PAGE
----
The head of Greenpeace UK has apologised to its supporters for allowing a senior staff member to fly between the Amsterdam headquarters and his home in Luxembourg.
The Guardian reported on Monday that Pascal Husting, international programme director at Greenpeace International, made the journey by plane several times a month – despite the organisation’s stance on air travel, which it says is 10 times worse than taking the train.
John Sauven, executive director of Greenpeace UK, initially defended Husting’s commute in a blog on the charity’s website, suggesting that it was a compromise made in order to "make the world a better place".
He said that Husting’s family lived in Luxembourg and could not immediately relocate to Amsterdam.
But after criticism from the charity’s supporters, Sauven updated the blog last night asking them to accept his "personal apologies" for the situation and saying that Husting would no longer fly to Amsterdam and would instead take the train – a 12-hour round trip from Luxembourg – where necessary.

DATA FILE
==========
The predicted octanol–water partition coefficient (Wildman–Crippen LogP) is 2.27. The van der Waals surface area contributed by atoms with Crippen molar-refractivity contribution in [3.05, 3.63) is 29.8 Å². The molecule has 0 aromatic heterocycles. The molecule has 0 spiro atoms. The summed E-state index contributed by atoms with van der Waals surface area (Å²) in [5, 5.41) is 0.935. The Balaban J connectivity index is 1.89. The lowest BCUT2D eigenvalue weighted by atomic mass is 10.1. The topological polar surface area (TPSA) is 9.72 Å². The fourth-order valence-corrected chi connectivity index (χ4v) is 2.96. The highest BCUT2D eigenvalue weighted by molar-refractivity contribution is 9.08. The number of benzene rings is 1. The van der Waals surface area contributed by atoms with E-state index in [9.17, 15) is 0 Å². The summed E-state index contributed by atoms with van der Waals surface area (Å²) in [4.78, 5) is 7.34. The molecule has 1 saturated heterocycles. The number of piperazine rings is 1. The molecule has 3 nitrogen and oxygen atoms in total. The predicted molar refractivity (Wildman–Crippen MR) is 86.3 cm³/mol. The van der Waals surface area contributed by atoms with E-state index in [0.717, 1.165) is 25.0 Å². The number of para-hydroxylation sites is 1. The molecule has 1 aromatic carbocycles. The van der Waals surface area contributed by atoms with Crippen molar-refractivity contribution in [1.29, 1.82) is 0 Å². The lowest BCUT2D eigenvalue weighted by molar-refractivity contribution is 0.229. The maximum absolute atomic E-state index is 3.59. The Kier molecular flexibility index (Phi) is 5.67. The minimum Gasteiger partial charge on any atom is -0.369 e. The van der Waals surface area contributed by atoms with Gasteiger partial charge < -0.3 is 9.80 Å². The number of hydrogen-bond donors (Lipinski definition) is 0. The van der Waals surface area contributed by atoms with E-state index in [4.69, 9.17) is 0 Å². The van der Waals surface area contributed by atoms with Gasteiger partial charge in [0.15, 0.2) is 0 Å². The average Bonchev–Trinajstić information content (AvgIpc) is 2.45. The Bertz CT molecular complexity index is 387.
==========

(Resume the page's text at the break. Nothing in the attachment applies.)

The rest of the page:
He also wrote in the blog: "I have heard a lot of anger and upset expressed. Greenpeace is absolutely nothing without the people who support our campaigns, sign petitions and chip in donations to help us keep going."
One supporter wrote on Sauven’s blog: "So disappointed. Hardly had 2 pennies to rub together but have supported GP for 35+ years. Cancelling direct debit for while." Another wrote: "I volunteer with Greenpeace but work in the commercial world and if I took a job in another country I'd expect to move to where the job is; and if I couldn't for family reasons, I wouldn't take the job – so I find Pascal's travel arrangements almost unbelievable."